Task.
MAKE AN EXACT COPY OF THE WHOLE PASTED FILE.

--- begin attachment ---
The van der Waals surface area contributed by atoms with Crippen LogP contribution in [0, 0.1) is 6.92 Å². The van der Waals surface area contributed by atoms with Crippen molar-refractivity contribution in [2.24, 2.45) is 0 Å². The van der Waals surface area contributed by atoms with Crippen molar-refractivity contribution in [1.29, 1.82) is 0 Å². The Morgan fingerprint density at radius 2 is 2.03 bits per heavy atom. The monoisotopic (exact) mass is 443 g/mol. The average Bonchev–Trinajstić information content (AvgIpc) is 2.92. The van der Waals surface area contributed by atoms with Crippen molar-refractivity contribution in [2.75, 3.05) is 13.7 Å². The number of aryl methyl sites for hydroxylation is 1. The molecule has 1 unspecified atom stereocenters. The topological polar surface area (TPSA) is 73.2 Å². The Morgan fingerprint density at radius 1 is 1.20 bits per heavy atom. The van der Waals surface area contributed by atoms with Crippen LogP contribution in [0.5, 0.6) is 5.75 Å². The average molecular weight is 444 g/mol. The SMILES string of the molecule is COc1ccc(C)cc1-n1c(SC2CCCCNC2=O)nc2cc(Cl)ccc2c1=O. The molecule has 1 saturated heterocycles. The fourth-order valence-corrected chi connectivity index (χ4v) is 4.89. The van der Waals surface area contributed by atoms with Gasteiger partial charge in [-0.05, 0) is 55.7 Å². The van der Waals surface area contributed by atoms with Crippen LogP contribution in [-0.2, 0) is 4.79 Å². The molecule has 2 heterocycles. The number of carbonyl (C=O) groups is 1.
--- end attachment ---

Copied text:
The van der Waals surface area contributed by atoms with Crippen LogP contribution in [0, 0.1) is 6.92 Å². The van der Waals surface area contributed by atoms with Crippen molar-refractivity contribution in [2.24, 2.45) is 0 Å². The van der Waals surface area contributed by atoms with Crippen molar-refractivity contribution in [1.29, 1.82) is 0 Å². The Morgan fingerprint density at radius 2 is 2.03 bits per heavy atom. The monoisotopic (exact) mass is 443 g/mol. The average Bonchev–Trinajstić information content (AvgIpc) is 2.92. The van der Waals surface area contributed by atoms with Crippen molar-refractivity contribution in [2.75, 3.05) is 13.7 Å². The number of aryl methyl sites for hydroxylation is 1. The molecule has 1 unspecified atom stereocenters. The topological polar surface area (TPSA) is 73.2 Å². The Morgan fingerprint density at radius 1 is 1.20 bits per heavy atom. The van der Waals surface area contributed by atoms with Crippen LogP contribution in [0.5, 0.6) is 5.75 Å². The average molecular weight is 444 g/mol. The SMILES string of the molecule is COc1ccc(C)cc1-n1c(SC2CCCCNC2=O)nc2cc(Cl)ccc2c1=O. The molecule has 1 saturated heterocycles. The fourth-order valence-corrected chi connectivity index (χ4v) is 4.89. The van der Waals surface area contributed by atoms with Gasteiger partial charge in [-0.05, 0) is 55.7 Å². The van der Waals surface area contributed by atoms with Crippen LogP contribution in [-0.2, 0) is 4.79 Å². The molecule has 2 heterocycles. The number of carbonyl (C=O) groups is 1.